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Office of Public and Intergovernmental Affairs


Shinseki Extols Value of Volunteerism

May 15, 2010, 08:00:00 AM

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Volunteers “Priceless” to VA, Country

WASHINGTON – Random acts of kindness are nice, but Secretary of Veterans Affairs Eric K. Shinseki told graduates at the University of Maryland University College (UMUC) that the world needs more “people who are regularly, habitually and deliberately kind.”

“We can no more put a value on kindness than we can put a price on heroism,” Shinseki told nearly 1,300 graduates.  “People who make caring for others a personal devotion, a part of their everyday lives, that’s what’s needed – people who are willing to serve the needs of others.”

At the Department of Veterans Affairs, Shinseki noted, about 140,000 volunteers help Veterans at VA’s hospitals, Vet Centers and cemeteries.  Conservatively, VA prices their time as worth $240 million, while the volunteers also contribute more than $80 million yearly in gifts and donations.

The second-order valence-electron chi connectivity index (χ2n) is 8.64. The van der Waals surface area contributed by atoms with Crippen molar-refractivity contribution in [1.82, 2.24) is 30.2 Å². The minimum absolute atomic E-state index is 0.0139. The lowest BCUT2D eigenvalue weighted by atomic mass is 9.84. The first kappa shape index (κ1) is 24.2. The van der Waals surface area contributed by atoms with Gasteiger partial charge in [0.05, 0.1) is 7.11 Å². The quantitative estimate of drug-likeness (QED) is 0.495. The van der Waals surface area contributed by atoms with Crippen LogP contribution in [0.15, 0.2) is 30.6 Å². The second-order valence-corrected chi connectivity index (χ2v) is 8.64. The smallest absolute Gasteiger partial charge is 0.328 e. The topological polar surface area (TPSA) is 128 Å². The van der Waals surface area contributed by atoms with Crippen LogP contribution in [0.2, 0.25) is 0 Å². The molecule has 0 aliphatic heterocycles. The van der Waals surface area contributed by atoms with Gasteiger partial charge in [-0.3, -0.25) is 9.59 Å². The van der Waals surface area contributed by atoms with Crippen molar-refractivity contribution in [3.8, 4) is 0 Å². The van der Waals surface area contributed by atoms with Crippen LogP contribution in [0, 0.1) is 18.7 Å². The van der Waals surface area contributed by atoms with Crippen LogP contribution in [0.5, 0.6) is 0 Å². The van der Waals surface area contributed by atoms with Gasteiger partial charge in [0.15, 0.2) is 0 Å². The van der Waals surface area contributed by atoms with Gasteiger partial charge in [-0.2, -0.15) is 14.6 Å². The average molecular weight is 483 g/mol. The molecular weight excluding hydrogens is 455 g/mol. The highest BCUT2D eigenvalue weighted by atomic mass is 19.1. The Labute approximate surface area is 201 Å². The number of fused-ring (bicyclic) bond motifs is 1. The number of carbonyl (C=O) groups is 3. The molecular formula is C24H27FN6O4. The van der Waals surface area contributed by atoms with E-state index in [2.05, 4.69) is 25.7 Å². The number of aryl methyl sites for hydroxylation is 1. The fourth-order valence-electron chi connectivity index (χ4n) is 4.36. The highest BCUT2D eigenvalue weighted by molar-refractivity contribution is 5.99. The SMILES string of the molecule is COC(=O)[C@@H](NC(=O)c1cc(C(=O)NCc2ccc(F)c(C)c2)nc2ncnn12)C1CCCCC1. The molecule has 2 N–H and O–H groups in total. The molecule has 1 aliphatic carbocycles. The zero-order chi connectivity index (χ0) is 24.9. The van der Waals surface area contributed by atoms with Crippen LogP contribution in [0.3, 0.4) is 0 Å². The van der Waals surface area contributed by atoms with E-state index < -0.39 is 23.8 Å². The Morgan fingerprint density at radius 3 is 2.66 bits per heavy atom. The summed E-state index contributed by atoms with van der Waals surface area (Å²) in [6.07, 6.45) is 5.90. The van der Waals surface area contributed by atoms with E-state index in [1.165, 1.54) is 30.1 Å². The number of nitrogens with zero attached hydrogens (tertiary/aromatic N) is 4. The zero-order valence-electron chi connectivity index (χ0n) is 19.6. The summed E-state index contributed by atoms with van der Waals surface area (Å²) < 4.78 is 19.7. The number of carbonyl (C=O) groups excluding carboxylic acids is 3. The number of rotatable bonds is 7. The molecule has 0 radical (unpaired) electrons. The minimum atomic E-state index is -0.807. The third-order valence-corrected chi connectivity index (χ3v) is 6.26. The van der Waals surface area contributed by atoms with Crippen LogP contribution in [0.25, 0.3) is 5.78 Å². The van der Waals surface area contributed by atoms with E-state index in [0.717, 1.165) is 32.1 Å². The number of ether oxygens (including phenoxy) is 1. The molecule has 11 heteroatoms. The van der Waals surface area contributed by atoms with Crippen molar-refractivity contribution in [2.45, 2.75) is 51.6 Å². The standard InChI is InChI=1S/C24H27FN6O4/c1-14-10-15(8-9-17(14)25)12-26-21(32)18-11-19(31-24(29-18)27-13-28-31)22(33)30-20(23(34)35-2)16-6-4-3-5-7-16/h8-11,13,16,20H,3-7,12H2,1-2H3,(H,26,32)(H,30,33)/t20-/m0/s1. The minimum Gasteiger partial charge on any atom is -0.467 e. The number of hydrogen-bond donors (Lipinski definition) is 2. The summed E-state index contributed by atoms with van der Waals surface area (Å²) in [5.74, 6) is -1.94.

“There are some things they do that we can’t put a price on.  Not everything can be reduced to a dollar value,” Shinseki added. “What’s the price of a Thank you?  How about an hour of patience?  What’s the going rate for dignity and respect for a combat Veteran?  Such values cannot be calculated.”

The VA Secretary noted that Veterans in the class of 2010 were the first to take advantage of the Post-9/11 GI Bill, the largest improvement in the traditional educational program since its inception in 1944.

“By time [the original GI Bill] ended in 1956, it had profoundly transformed America economically, educationally and socially, catapulting our economy to the world’s largest and our nation to a global leader and a victor in the Cold War,” Shinseki said.

He saluted the UMUC staff for their programs tailored to the educational needs of the men and women on active duty.  About 60,000 of the school’s 100,000 students are military personnel.  The school operates on 130 military installations, including four in Iraq and four in Afghanistan.

“UMUC and the military have long shared a vital partnership in education,” said Shinseki, a retired Army four-star general. “Wherever the Army went campaigning, UMUC went with us.”

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